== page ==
Peripheral neuropathy (PN) is a common issue in the legs and feet, affecting an estimated 20 million Americans. The peripheral nerves are responsible for sending sensory information from our hands and feet back to the brain and spinal cord. We can feel the ground beneath our feet or the coldness of the temperature, thanks to these essential signal carriers. The brain and the spinal cord send information back down the peripheral nerve to let the muscles know it’s time to move. Damage to this system disturbs vital connections needed to maintain physical comfort and homeostasis. While there is no cure for neuropathy, an NYC podiatrist at The Center for Podiatric Care and Sports Medicine can use peripheral neuropathy treatment to help you manage your symptoms and live more comfortably, despite damage to the nerves.
It’s no secret that a cancer diagnosis correlates with decreased quality of life in many areas. Of particular interest to us here at The Center For Podiatric Care and Sports Medicine is the emphasis US researchers are placing on the way cancer treatments may affect the feet years later. Up to 40 percent of cancer patients who receive chemotherapy endure pain that disrupts sleep and everyday activities like walking. Common complaints after chemo include shooting or burning pain in the feet, numbness, tingling, and extreme sensitivity to cold. The problem is that rather than fading after recovery, these feelings can become permanent.
If you are dealing with chemotherapy-induced peripheral neuropathy or chronic foot pain along with breast cancer, you may wonder what can be done or if you must simply accept “the new normal.” We don’t have all the answers, but we’re keeping up with the latest research, so you can make the most informed decisions regarding your care.
Jenn F. on
Wednesday, September 4th, 2013
Neuropathy (nerve damage) is traditionally a difficult condition to treat. However, some patients report success with Transcutaneous Electrical Nerve Stimulation, which can be performed at our NYC Center for Podiatric Care and Sports Medicine.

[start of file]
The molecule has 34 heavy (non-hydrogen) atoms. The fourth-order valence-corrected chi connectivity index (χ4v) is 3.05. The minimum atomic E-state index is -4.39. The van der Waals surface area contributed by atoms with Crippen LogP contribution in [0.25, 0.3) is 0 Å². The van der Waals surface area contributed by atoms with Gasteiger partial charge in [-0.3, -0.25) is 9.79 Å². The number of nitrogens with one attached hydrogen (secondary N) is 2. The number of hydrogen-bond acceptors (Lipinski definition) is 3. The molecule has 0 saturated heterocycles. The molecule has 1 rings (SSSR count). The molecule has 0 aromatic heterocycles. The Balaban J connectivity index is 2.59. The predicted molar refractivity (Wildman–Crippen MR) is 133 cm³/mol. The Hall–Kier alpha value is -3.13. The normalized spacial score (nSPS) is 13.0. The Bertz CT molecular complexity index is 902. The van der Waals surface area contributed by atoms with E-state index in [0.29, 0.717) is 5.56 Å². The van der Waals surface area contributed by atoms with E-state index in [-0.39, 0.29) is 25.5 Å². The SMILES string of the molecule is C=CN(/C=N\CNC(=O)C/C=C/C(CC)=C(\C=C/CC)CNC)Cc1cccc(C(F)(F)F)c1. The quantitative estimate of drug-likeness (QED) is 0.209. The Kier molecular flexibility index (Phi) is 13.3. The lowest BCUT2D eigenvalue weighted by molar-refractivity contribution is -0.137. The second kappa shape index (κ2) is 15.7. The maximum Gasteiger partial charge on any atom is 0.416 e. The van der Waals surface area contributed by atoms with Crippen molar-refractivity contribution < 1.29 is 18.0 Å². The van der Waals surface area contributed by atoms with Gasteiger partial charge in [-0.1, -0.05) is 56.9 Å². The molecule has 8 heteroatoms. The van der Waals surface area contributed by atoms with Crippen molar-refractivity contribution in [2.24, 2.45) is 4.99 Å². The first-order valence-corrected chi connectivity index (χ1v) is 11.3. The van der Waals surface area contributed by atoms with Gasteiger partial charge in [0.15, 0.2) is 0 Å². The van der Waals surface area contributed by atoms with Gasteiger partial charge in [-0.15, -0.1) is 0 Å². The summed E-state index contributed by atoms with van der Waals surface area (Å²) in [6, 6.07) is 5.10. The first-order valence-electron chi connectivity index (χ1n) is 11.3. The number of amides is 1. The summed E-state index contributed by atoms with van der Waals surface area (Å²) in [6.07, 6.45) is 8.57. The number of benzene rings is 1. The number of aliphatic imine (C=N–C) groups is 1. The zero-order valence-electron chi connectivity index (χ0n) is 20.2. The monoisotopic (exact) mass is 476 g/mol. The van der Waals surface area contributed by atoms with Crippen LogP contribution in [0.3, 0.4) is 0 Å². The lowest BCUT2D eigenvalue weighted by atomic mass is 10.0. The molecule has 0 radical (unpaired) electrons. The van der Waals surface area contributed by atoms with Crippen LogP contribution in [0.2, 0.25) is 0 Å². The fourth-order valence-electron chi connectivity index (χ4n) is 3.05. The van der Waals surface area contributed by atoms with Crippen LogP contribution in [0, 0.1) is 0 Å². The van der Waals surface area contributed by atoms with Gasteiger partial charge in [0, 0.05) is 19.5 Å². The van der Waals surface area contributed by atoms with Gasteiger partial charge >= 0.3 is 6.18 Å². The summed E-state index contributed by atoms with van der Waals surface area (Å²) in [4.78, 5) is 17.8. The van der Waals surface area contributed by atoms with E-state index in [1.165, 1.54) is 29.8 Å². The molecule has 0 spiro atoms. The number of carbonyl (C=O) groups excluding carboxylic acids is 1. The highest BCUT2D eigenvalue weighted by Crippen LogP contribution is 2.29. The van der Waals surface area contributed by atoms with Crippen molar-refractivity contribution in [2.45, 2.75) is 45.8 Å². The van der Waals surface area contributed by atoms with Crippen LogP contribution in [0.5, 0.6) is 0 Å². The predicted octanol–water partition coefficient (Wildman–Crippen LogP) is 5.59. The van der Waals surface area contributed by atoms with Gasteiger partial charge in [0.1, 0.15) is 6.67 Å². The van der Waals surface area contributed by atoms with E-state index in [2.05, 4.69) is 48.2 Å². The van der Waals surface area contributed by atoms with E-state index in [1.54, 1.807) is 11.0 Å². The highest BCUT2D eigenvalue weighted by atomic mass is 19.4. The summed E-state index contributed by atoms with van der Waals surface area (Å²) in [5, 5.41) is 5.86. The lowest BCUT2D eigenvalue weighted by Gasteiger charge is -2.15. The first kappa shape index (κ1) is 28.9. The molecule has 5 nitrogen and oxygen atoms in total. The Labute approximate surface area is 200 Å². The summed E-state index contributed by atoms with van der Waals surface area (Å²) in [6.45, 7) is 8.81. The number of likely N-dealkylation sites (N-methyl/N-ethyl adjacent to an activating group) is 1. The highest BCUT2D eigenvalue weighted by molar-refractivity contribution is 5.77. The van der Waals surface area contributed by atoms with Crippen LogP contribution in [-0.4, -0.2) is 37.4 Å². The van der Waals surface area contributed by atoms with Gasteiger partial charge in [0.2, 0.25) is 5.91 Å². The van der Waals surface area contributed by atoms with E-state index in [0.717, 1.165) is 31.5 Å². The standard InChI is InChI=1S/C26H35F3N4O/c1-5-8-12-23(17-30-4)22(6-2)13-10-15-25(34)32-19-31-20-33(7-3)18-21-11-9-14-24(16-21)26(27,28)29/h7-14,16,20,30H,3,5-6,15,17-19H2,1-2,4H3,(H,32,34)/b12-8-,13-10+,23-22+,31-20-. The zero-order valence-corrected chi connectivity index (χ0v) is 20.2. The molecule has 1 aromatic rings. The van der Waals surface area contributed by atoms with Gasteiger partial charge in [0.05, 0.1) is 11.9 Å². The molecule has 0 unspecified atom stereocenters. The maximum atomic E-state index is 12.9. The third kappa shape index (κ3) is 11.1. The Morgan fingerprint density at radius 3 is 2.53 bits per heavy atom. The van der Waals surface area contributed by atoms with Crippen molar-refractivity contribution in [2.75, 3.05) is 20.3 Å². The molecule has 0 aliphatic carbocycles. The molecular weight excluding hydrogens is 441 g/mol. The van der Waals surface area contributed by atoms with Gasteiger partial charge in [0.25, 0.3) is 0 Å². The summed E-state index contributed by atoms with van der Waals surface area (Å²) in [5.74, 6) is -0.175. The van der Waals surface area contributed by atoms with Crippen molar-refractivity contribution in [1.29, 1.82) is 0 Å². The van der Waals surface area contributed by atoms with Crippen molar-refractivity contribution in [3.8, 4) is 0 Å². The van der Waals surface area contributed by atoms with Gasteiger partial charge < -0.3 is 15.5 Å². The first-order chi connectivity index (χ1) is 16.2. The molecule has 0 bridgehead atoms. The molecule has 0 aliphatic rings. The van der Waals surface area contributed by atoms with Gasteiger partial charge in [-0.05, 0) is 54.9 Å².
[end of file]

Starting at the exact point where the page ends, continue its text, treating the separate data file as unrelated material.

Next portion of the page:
A TENS device works by delivering mild electric impulses to the nerves. This increased activity may block pain signals from reaching the brain and agitate the nerves’ natural endorphin release. While there aren’t many high-quality studies touting TENS therapy as an effective treatment for neuropathy pain, many of our patients do find relief from this FDA-approved medical device.
“I am so grateful for having had Dr. Geldwert perform bunion surgery on both of my feet. I have complete confidence in him and continue to see him for other sports related injuries. I was cautious about having surgery for the first time, but his knowledge, patience, and skill made me completely comfortable in trusting him. And I couldn’t be any happier with the results!! When anything else feels wrong with my feet, I love that I now know to go immediately to him. He is my top choice for anyone searching for the best foot fixer/surgeon/sports doctor in NYC! Thank you, Dr. Geldwert!!!”
– J. M., Manhattan, NY
Manhattan Office 111 East 88th Street New York, NY 10128 (212) 996-1900 See map here
Westchester Office 10 Mitchell Place Suite 105 White Plains, NY 10601 (914) 328-3400 See map here
Manhattan Orthopedic and Sports Medicine 57 West 57th Street New York, NY 10019 (212) 996-1900 See map here
Dr. Josef J. Geldwert DPM, Dr. Katherine Lai DPM, Dr. Ryan Minara, DPM, and Dr. Mariola Rivera DPM serving Westchester County, White Plains, Ardsley, Bronxville, Harrison NY, Larchmont, Mamaroneck, New Rochelle, Rye, Scarsdale, Rye Brook, Chappaqua, and the surrounding area.
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